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I few months ago I was preparing a lecture for Bible class at school. We were in the minor prophets, and I was listing some attributes of God’s love. “Unconditional,” I jotted down. Then I ran a quick search in Accordance to find a good reference to put with that word.

I couldn’t find one. Not a single verse in the Bible said that God’s love was unconditional. Instead, I found this one in 2 Samuel 7:15:

but my steadfast love will not depart from him, as I took it from Saul, whom I put away from before you.

I was familiar with the story of Saul. He was commanded by God to annihilate the Amalekites, leaving no person or animal alive. But he disobeyed, bringing back Agag and the best of the flocks. So God removed His love from Saul. Which must mean that God’s love is not unconditional. Saul failed to meet the condition of God’s love—honoring God’s Word—and God’s love was removed from him.

I did a Google search on the question “Is God’s love unconditional?” and discovered that I was not the first to ask this question. One writer said the phrase “unconditional love” was popularized by the hippies. To them, unconditional love was a love that didn’t ask for any commitment. Think free sex.

That didn’t quite sound like God’s love.

And yet to say that God’s love is conditional seemed heretical. I can never earn God’s love. I can never deserve it. It is vast and it is freely given.

I decided to say that God’s love is “undeserved.” Romans 5:6-8 states this clearly:

For while we were still weak, at the right time Christ died for the ungodly. For one will scarcely die for a righteous person—though perhaps for a good person one would dare even to die—but God shows his love for us in that while we were still sinners, Christ died for us.

This little incident underscored for me again the importance of word choice in my writing and speaking, especially when I’m endeavoring to communicate truths from the Bible. Saying God’s love is unconditional gives the impression that no matter how we respond to God, God will still love us and we’ll end up in Heaven. That’s heresy. Saying His love is undeserved does not give that false impression.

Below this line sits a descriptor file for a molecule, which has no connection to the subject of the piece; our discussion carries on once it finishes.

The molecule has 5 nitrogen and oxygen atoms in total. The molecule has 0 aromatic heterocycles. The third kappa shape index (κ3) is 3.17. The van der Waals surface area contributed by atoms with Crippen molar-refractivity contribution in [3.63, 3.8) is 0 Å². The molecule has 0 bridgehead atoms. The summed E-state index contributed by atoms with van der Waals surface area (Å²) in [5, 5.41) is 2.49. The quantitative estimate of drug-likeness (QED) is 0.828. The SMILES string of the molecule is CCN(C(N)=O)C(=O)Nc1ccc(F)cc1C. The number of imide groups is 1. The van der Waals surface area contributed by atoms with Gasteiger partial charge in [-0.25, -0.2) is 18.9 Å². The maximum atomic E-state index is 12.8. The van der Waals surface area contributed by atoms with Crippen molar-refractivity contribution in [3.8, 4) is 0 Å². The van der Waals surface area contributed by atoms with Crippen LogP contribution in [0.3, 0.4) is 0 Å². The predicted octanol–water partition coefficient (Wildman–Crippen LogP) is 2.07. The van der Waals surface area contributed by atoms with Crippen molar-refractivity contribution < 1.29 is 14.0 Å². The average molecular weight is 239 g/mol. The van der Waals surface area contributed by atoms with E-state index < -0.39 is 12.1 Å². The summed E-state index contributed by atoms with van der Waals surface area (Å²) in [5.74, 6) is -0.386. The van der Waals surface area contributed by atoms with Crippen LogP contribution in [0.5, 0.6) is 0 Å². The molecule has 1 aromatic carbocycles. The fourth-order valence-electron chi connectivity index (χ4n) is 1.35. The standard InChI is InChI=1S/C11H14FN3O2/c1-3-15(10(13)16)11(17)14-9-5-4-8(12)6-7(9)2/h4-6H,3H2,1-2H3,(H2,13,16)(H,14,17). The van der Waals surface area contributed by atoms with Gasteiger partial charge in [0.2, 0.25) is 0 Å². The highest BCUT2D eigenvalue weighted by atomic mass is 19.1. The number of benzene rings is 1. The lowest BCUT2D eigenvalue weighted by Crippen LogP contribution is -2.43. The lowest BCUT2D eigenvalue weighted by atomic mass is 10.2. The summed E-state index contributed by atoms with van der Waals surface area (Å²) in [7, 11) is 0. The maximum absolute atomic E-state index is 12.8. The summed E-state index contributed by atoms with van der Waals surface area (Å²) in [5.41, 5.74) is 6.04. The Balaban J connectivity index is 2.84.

When I attended Ellerslie a couple years ago, I was really blessed and challenged by the way that Eric Ludy often chose the Bible’s own words as he expounded on the concepts in the Bible. He even used the Greek or Hebrew words sometimes. This served two powerful purposes: It guarded against the subtle error that tends to creep in when we choose our own words with their own connotations, and it made the Bible come alive to me in new ways as I read it and understood the terms that Paul and other writers use to describe the Christian walk. Phrases like “in Christ” and words like “flesh” suddenly had much deeper meaning for me.

Eric’s use of the Hebrew and Greek words also added new dimensions of meaning to his expositions of the Bible. For example, the original Greek word translated “patience” in the KJV actually has the idea of endurance. To run the race with patience (Heb. 12) does not just mean running it without whining—it means running it with perseverance and determination.

Sometimes words and phrases the Bible does not use become so deeply ingrained in our church culture that we don’t even notice they’re not in the Bible. Take the statement that we are saved by “faith alone.” My dad did a search for that phrase in the Bible and noticed it appears once, in James 2:24:

You see that a person is justified by works and not by faith alone.

Interesting. And yet many a pastor will preach with conviction that we are saved by “faith alone.”

So don’t underestimate the power of a word. Especially when expounding on the Bible, stick as closely as you can to the original terminology. And be wary anytime of the connotations words carry.

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